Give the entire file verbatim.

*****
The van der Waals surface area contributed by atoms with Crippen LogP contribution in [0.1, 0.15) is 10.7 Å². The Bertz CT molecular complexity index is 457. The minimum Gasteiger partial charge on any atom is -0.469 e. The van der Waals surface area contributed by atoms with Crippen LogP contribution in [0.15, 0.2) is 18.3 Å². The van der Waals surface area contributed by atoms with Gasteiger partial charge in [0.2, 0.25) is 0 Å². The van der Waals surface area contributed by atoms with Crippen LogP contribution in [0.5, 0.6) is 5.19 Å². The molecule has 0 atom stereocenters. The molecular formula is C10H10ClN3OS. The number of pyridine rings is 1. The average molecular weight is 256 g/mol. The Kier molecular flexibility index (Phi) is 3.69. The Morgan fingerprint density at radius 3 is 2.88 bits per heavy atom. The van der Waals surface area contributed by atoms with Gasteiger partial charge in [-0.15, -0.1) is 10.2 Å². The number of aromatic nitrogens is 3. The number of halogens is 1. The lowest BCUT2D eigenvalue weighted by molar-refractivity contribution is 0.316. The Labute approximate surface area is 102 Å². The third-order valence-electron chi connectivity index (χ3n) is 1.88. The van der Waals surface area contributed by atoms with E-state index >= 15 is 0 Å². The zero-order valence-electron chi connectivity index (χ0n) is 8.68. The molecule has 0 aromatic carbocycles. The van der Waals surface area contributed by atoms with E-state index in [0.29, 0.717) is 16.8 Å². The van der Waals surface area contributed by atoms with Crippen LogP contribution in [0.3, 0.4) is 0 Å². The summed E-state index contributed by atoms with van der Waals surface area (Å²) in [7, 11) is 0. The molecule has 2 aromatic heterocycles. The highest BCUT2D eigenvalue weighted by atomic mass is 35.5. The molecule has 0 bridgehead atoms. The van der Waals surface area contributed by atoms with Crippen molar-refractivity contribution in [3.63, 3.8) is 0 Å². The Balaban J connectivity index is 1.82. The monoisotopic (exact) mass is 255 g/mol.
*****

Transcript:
The van der Waals surface area contributed by atoms with Crippen LogP contribution in [0.1, 0.15) is 10.7 Å². The Bertz CT molecular complexity index is 457. The minimum Gasteiger partial charge on any atom is -0.469 e. The van der Waals surface area contributed by atoms with Crippen LogP contribution in [0.15, 0.2) is 18.3 Å². The van der Waals surface area contributed by atoms with Gasteiger partial charge in [0.2, 0.25) is 0 Å². The van der Waals surface area contributed by atoms with Crippen LogP contribution in [0.5, 0.6) is 5.19 Å². The molecule has 0 atom stereocenters. The molecular formula is C10H10ClN3OS. The number of pyridine rings is 1. The average molecular weight is 256 g/mol. The Kier molecular flexibility index (Phi) is 3.69. The Morgan fingerprint density at radius 3 is 2.88 bits per heavy atom. The van der Waals surface area contributed by atoms with Gasteiger partial charge in [-0.15, -0.1) is 10.2 Å². The number of aromatic nitrogens is 3. The number of halogens is 1. The lowest BCUT2D eigenvalue weighted by molar-refractivity contribution is 0.316. The Labute approximate surface area is 102 Å². The third-order valence-electron chi connectivity index (χ3n) is 1.88. The van der Waals surface area contributed by atoms with E-state index >= 15 is 0 Å². The zero-order valence-electron chi connectivity index (χ0n) is 8.68. The molecule has 0 aromatic carbocycles. The van der Waals surface area contributed by atoms with E-state index in [0.29, 0.717) is 16.8 Å². The van der Waals surface area contributed by atoms with Crippen LogP contribution in [0.3, 0.4) is 0 Å². The summed E-state index contributed by atoms with van der Waals surface area (Å²) in [7, 11) is 0. The molecule has 2 aromatic heterocycles. The highest BCUT2D eigenvalue weighted by atomic mass is 35.5. The molecule has 0 bridgehead atoms. The van der Waals surface area contributed by atoms with Crippen molar-refractivity contribution in [3.63, 3.8) is 0 Å². The Balaban J connectivity index is 1.82. The monoisotopic (exact) mass is 255 g/mol.